NASA Unveils Stunning New Milky Way Portrait

NASA’s Spitzer Space Telescope has provided an unprecedented infrared view of the Milky Way galaxy. This image represents a small portion of the 20-gigapixel mosaic available online. Credit: NASA/JPL-Caltech/University of Wisconsin

Talk about an out-of-this-world map! NASA has unveiled a stunning new clickable panoramic portrait of our home galaxy, the Milky Way.

The zoomable, 360-degree view was constructed from more than two million infrared snapshots taken over the past ten years by NASA’s Spitzer Space Telescope.

“If we actually printed this out, we’d need a billboard as big as the Rose Bowl Stadium to display it,” said Robert Hurt, an imaging specialist at NASA’s Spitzer Space Science Center in Pasadena, California.

“Instead, we’ve created a digital viewer that anyone, even astronomers, can use.”

Despite its 20-gigapixel size, the new map captures only about 3 percent of our sky. However, since the space telescope’s vision was focused for a total of 172 days along the thin disk of the Milky Way galaxy, it shows more than half of its stars. Most of the dusty, jam-packed star fields that we see in this mosaic appear crowded together along the central bar of stars that marks the downtown core of our galaxy.

Overall, the Milky Way resembles a common spiral galaxy, one that takes on a flattened disk shape, with our little solar system located in the outer third of one of its arms.

Take your own tour of the Milky Way online at http://www.spitzer.caltech.edu/glimpse360.

See for Yourself

Anyone under dark skies away from city lights can step outside on any clear night this time of the year and check out the beauty of the Milky Way for themselves.

This sky chart shows the Milky Way arch stretching across the western sky through some of the major winter constellations visible after nightfall at the end of March. Credit: Starry Night Software / A.Fazekas
This sky chart shows the Milky Way arch stretching across the western sky through some of the major winter constellations visible after nightfall at the end of March. Credit: Starry Night Software / A. Fazekas

Face toward the western sky and observe the ghostly glow of our galaxy, seen in the form of a faint arc of light stretching from the low northern horizon up high through the west. It then sweeps down through the south.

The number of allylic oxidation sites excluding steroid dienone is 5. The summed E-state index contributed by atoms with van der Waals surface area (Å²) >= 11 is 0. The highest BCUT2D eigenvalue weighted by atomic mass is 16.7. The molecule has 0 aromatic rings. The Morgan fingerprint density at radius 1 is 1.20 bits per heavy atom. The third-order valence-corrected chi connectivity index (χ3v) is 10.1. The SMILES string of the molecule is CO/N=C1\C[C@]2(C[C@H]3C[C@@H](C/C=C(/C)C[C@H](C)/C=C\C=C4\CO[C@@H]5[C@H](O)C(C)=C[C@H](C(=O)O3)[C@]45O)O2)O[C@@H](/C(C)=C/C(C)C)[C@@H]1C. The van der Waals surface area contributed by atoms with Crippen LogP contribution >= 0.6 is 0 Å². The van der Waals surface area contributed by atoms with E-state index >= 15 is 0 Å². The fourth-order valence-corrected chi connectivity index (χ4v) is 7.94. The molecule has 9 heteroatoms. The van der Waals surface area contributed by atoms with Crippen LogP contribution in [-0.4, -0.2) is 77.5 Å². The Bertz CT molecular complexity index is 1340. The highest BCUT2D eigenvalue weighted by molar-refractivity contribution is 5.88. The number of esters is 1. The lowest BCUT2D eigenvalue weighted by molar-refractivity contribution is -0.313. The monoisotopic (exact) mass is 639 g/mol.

The entire path that the Milky Way follows in the heavens (which is in fact one of the spiral arms of our galaxy laid out before us) can be easily traced, because it plows right through some of the brightest wintertime constellations. They are now setting in the west in the Northern Hemisphere. For folks in the Southern Hemisphere, the Milky Way appears stretched out from the southeast to the west.

If you are stuck in the light-polluted suburbs, the Milky Way is pretty much invisible. However, with an average pair of binoculars, you can easily scan the sky and tour the vast numbers of clusters and streams of stars that make up the Milky Way. Just follow the bright constellation of stars such as Sirius, Betelgeuse, and Capella, which will act as your guideposts.

It is amazing to think that all the countless points of light that make up this starry band are actually millions of stars. Most of them are tens of thousands of light-years away from Earth, yet are part of the island of stars that we call our galactic home.

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Changing Planet

Andrew Fazekas, aka The Night Sky Guy, is a science writer, broadcaster, and lecturer who loves to share his passion for the wonders of the universe through all media. He is a regular contributor to National Geographic News and is the national cosmic correspondent for Canada’s Weather Network TV channel, space columnist for CBC Radio network, and a consultant for the Canadian Space Agency. As a member of the Royal Astronomical Society of Canada, Andrew has been observing the heavens from Montreal for over a quarter century and has never met a clear night sky he didn’t like.